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Nurse faces court on murder charges
A nurse has appeared in court accused of the murder of three people.
Victorino Chua, 48, spoke only to confirm his name, age and address during the three-minute hearing at Manchester Magistrates' Court.
He was charged following a lengthy investigation by police at Stepping Hill Hospital in Stockport, where he worked.
The 34 offences he is alleged to have committed are three murders, one charge of causing grievous bodily harm with intent, 22 counts of attempting to cause grievous bodily harm with intent, seven charges of attempting to administer poison and one count of causing poison to be administered with intent.
Diminutive Chua, a Filipino, wearing a Gap camouflage coloured hoodie, was dwarfed by the prison officer flanking him in the dock.
The father-of-two replied "Yes Mam" to the clerk who told him he faces a total of 34 charges, including the murders of Tracey Arden, 44, Arnold Lancaster, 71 and Derek Weaver, 83.
As the charges are so serious, the case and any bail application can only be dealt with at the crown court, the defendant was told.
Ben Southam, prosecuting, asked for the case to be listed for a bail and preliminary hearing next week.
Chua was remanded into custody to appear at Manchester Crown Court next Tuesday.
Kevin Phillips, chairman of the bench, told Chua: "We will remand you into custody and send to crown court for a bail and preliminary hearing."
Chua, of Churchill Street, Stockport, replied: "Yes sir. Thank you sir," before being handcuffed and led from the dock back to the cells.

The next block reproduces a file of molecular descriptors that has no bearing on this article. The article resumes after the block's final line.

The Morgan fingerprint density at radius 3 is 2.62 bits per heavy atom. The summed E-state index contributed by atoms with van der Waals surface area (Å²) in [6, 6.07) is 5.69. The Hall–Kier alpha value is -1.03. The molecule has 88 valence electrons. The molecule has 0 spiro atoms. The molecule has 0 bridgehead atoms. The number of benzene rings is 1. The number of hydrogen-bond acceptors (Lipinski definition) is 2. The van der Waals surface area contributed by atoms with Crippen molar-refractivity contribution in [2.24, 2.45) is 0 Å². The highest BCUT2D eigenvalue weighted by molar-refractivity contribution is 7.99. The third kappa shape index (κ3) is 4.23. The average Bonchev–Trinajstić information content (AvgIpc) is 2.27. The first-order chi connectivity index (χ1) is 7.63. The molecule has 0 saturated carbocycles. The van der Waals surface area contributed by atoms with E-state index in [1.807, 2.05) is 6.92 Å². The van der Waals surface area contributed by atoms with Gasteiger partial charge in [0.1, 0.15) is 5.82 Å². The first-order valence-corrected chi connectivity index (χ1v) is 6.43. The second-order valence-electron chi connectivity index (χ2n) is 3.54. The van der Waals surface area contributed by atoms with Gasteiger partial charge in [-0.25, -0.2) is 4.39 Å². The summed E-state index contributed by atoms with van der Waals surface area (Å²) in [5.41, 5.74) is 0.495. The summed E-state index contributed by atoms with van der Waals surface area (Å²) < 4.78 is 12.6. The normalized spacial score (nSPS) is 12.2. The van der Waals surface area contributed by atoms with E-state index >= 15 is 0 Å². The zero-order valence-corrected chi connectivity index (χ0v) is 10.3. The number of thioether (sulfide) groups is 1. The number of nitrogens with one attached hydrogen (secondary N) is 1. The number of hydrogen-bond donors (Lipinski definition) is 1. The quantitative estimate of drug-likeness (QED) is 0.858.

All the alleged offences span a six-month period between June 1 2011 and January 3 2012, when patients where Chua worked at Stepping Hill were poisoned.
The alleged murders of Ms Arden, Mr Lancaster and Mr Weaver took place within a 14-day period, on July 7, 11 and 21 in 2011.
Chua was first held in January 2012, and has been on bail since then, but was re-arrested and charged yesterday.
Ann Barnes, chief executive of Stockport NHS Foundation Trust, which runs Stepping Hill Hospital, said: "We are very much aware that at the centre of this complex and lengthy police investigation are the patients and their families affected by these events.
"Our thoughts have been with them throughout this time.
"We are grateful for the continued support from all the communities we serve. We have always benefited from outstanding public support and confidence in our services and are pleased that this has never wavered.
"Our hospital has a strong track record and good reputation and people clearly recognise this.
"We would like to recognise and thank the staff for showing great professionalism throughout the police investigation.
"We have always had an excellent safety record and are ranked as one of the best hospitals in the country by the Care Quality Commission.
"We have worked closely with the police throughout the investigation and will continue to provide any support required.
"The safety of our patients will always be our highest priority."